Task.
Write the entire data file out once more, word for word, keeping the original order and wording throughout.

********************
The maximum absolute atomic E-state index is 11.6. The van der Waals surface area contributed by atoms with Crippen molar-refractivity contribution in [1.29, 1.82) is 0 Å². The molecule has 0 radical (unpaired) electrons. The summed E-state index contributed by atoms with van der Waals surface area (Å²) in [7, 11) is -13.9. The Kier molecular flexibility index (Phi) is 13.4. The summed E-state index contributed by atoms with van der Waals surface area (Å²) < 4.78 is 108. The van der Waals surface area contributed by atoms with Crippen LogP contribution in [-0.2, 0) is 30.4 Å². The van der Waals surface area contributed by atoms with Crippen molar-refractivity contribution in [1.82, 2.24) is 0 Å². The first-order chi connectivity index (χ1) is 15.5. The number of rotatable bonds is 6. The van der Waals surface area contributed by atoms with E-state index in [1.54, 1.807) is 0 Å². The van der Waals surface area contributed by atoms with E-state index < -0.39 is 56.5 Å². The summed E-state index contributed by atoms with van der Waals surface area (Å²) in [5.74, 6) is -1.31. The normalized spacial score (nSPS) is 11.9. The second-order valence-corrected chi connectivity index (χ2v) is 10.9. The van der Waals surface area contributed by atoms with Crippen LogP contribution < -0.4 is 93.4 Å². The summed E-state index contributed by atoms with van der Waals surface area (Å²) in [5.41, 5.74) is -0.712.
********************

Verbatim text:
The maximum absolute atomic E-state index is 11.6. The van der Waals surface area contributed by atoms with Crippen molar-refractivity contribution in [1.29, 1.82) is 0 Å². The molecule has 0 radical (unpaired) electrons. The summed E-state index contributed by atoms with van der Waals surface area (Å²) in [7, 11) is -13.9. The Kier molecular flexibility index (Phi) is 13.4. The summed E-state index contributed by atoms with van der Waals surface area (Å²) < 4.78 is 108. The van der Waals surface area contributed by atoms with Crippen LogP contribution in [-0.2, 0) is 30.4 Å². The van der Waals surface area contributed by atoms with Crippen molar-refractivity contribution in [1.82, 2.24) is 0 Å². The first-order chi connectivity index (χ1) is 15.5. The number of rotatable bonds is 6. The van der Waals surface area contributed by atoms with E-state index in [1.54, 1.807) is 0 Å². The van der Waals surface area contributed by atoms with E-state index < -0.39 is 56.5 Å². The summed E-state index contributed by atoms with van der Waals surface area (Å²) in [5.74, 6) is -1.31. The normalized spacial score (nSPS) is 11.9. The second-order valence-corrected chi connectivity index (χ2v) is 10.9. The van der Waals surface area contributed by atoms with Crippen LogP contribution < -0.4 is 93.4 Å². The summed E-state index contributed by atoms with van der Waals surface area (Å²) in [5.41, 5.74) is -0.712.